OAKLAND — Sean Manaea, A.J. Puk, and Jharel Cotton, three A’s pitchers expected to anchor the rotation for years to come, are all currently out of action. But that may not be the case much longer.
The trio of young A’s pitchers are progressing well from their respective surgeries, with Cotton the furthest along as he’s scheduled to throw off a mound Feb. 4.
Getting back on the rubber will be nearly a year in the making for Cotton, who underwent Tommy John surgery to repair a torn UCL last March.
“I’m ready to go off the mound and work on mechanics, body movement, stuff like that so I can repeat my delivery and come back ready to go,” Cotton said. “I’m eager.”
The rehab from Tommy John is often described as grueling. Players often go crazy with as the lengthy process — usually listed as a 12-15 month recovery time — drags on. While Cotton understands why some pitchers feel that way, he found enough ways to keep himself busy back home in Detroit during the offseason, whether it was watching sports or going out dancing on the weekends.
Now that spring training is around the corner, Cotton’s mind is clear, and he’s ready to get back to Arizona for a reuniting with his teammates.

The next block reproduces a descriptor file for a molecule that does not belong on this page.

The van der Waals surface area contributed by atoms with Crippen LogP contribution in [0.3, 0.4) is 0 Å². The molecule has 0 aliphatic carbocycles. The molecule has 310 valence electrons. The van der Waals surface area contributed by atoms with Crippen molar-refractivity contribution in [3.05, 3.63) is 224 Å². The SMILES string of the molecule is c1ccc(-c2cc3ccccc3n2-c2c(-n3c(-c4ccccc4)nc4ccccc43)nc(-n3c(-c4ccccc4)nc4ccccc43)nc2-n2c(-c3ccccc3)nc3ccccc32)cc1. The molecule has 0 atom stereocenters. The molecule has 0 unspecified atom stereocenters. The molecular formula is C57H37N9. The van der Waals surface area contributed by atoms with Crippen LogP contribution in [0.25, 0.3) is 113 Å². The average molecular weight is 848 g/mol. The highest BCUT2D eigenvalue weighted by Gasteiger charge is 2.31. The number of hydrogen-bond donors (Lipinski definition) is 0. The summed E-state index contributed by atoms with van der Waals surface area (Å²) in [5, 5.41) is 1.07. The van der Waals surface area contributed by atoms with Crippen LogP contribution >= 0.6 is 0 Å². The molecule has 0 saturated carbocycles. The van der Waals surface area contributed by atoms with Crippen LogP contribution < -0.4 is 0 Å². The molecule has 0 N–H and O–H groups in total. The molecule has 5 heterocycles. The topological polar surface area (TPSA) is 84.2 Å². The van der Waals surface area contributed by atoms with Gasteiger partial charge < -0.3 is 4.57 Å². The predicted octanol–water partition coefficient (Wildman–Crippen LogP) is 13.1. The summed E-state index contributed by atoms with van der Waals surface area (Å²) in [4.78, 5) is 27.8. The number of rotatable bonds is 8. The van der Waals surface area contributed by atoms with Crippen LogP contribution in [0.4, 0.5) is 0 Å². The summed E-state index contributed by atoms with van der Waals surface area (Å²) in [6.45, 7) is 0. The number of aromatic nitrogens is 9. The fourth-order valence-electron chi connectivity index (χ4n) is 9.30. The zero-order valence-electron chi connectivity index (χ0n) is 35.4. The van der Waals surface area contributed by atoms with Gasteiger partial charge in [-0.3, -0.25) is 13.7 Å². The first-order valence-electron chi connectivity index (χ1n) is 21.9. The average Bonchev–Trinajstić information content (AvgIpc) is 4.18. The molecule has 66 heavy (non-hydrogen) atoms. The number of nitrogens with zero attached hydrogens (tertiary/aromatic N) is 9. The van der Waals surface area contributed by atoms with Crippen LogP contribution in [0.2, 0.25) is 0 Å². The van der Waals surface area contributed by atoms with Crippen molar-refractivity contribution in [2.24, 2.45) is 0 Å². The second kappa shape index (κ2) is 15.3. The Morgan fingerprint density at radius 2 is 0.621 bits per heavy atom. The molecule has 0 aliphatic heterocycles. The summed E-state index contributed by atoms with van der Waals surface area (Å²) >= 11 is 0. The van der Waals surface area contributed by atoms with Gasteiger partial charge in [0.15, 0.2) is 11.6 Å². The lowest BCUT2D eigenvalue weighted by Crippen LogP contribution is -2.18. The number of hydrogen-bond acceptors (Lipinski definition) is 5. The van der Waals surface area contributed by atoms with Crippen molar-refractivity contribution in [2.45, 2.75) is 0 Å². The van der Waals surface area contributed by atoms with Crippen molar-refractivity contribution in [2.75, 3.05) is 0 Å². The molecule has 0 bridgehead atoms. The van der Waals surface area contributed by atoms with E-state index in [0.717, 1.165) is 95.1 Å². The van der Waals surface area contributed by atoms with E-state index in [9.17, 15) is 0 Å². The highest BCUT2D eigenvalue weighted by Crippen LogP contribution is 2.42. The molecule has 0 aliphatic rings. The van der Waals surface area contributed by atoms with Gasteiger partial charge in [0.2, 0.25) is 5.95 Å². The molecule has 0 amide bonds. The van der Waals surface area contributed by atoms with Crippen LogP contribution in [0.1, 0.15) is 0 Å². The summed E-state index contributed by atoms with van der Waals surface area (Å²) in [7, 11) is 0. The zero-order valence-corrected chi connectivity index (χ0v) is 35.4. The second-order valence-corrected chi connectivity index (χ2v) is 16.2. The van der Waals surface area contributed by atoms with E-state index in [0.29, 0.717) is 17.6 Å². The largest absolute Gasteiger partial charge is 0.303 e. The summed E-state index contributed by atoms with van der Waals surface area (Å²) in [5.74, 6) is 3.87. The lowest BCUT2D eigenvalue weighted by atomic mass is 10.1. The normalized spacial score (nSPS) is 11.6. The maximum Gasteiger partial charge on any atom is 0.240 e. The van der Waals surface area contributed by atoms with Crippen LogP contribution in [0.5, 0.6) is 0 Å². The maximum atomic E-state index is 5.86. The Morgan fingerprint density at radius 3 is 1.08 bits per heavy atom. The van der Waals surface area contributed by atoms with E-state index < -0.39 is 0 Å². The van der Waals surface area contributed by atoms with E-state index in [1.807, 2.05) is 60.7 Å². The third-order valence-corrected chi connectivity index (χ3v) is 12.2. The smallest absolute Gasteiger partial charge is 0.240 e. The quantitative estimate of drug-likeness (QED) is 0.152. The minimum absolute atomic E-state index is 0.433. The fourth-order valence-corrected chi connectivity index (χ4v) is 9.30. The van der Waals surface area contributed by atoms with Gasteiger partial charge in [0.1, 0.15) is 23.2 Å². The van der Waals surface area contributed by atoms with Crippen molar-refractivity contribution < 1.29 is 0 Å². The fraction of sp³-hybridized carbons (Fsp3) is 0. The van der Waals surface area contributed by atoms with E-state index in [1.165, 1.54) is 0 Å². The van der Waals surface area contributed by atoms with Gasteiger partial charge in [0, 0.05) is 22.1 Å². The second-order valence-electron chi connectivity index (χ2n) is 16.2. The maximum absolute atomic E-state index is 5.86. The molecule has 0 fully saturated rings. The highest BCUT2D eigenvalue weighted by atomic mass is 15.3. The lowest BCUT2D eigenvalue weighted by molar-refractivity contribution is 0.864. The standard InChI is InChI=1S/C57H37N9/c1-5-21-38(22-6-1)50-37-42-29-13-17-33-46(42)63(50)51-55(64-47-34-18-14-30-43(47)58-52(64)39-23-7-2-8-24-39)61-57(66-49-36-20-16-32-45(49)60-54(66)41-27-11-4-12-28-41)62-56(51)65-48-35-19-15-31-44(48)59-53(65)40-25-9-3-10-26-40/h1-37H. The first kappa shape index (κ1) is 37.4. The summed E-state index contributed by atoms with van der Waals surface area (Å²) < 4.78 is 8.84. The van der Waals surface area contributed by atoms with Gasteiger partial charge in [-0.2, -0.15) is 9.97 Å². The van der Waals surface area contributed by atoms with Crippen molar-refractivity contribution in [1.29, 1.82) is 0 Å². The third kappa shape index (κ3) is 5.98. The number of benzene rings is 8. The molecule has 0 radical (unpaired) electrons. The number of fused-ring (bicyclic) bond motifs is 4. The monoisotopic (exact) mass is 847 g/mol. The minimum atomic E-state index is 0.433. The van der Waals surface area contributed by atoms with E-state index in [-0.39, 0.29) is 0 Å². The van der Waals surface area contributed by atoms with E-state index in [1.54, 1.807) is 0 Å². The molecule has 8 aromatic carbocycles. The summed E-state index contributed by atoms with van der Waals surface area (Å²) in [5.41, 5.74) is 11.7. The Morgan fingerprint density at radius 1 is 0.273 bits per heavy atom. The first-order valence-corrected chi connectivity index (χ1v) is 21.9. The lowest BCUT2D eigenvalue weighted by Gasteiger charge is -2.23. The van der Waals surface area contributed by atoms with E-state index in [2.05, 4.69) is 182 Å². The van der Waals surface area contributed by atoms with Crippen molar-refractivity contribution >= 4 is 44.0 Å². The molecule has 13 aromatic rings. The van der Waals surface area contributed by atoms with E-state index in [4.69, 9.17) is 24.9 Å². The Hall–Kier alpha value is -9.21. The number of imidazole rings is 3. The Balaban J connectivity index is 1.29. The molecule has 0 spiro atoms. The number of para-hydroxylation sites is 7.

“I kept my mind busy. Now that it’s baseball time, my arm is ready to go and my body feels great,” Cotton said. “I’m ready to get back and see all my teammates. I miss these guys.”
Cotton is expected to be back in competitive action shortly after spring training.
Puk has a similar timetable to Cotton, though he’s about a month behind in the process having undergone his Tommy John procedure in April.
“A.J. won’t throw off a mound likely until we leave for Japan,” A’s GM David Forst said. “But he is playing catch and has been out to 120 feet and feels great.”
Manaea is obviously the furthest away, having undergone his shoulder surgery in September. There’s no telling when he might return, but Forst is confident the left-hander will make it back at some point during the upcoming season, which is an upgrade from when the injury first occurred last year and the A’s feared he could potentially miss the entire 2019 season.
“Everyone’s happy with his range of motion, his strength, all those things,” Forst said. “He’s not throwing yet, once he starts playing catch that will give us an idea of how quickly he can be progressed. I think there’s every reason to believe Sean will pitch at some point this season.”
The light at the end of the tunnel brings Manaea extra comfort and more hope than he’s ever had in recent months as he’s gone through the rehab process.
“The biggest thing is there’s no pain or anything like that,” Manaea said. “Working out feels awesome and everything is right on track to where I feel normal again. It’s incredible how much better I feel now compared to where I was last year.”